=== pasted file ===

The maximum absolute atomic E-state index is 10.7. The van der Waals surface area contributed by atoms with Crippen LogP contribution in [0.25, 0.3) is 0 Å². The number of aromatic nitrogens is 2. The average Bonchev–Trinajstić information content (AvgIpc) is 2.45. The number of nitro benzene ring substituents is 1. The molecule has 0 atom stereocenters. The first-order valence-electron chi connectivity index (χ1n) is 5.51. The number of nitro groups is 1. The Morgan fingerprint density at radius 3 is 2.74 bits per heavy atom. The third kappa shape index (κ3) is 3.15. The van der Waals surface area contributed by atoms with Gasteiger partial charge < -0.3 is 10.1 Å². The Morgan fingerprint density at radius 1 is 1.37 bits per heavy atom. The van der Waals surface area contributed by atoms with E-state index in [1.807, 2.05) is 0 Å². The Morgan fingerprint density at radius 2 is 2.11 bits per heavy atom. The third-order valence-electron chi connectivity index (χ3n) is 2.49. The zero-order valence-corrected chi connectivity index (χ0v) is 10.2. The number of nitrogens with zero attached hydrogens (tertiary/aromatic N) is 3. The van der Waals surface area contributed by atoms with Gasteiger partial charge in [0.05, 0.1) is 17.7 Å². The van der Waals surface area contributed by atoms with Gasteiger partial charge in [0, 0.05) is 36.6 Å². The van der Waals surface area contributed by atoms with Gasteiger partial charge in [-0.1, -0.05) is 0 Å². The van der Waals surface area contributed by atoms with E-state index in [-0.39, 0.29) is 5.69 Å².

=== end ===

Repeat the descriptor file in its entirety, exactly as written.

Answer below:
The maximum absolute atomic E-state index is 10.7. The van der Waals surface area contributed by atoms with Crippen LogP contribution in [0.25, 0.3) is 0 Å². The number of aromatic nitrogens is 2. The average Bonchev–Trinajstić information content (AvgIpc) is 2.45. The number of nitro benzene ring substituents is 1. The molecule has 0 atom stereocenters. The first-order valence-electron chi connectivity index (χ1n) is 5.51. The number of nitro groups is 1. The Morgan fingerprint density at radius 3 is 2.74 bits per heavy atom. The third kappa shape index (κ3) is 3.15. The van der Waals surface area contributed by atoms with Gasteiger partial charge < -0.3 is 10.1 Å². The Morgan fingerprint density at radius 1 is 1.37 bits per heavy atom. The van der Waals surface area contributed by atoms with E-state index in [1.807, 2.05) is 0 Å². The Morgan fingerprint density at radius 2 is 2.11 bits per heavy atom. The third-order valence-electron chi connectivity index (χ3n) is 2.49. The zero-order valence-corrected chi connectivity index (χ0v) is 10.2. The number of nitrogens with zero attached hydrogens (tertiary/aromatic N) is 3. The van der Waals surface area contributed by atoms with Gasteiger partial charge in [0.05, 0.1) is 17.7 Å². The van der Waals surface area contributed by atoms with Gasteiger partial charge in [0, 0.05) is 36.6 Å². The van der Waals surface area contributed by atoms with Gasteiger partial charge in [-0.1, -0.05) is 0 Å². The van der Waals surface area contributed by atoms with E-state index in [-0.39, 0.29) is 5.69 Å².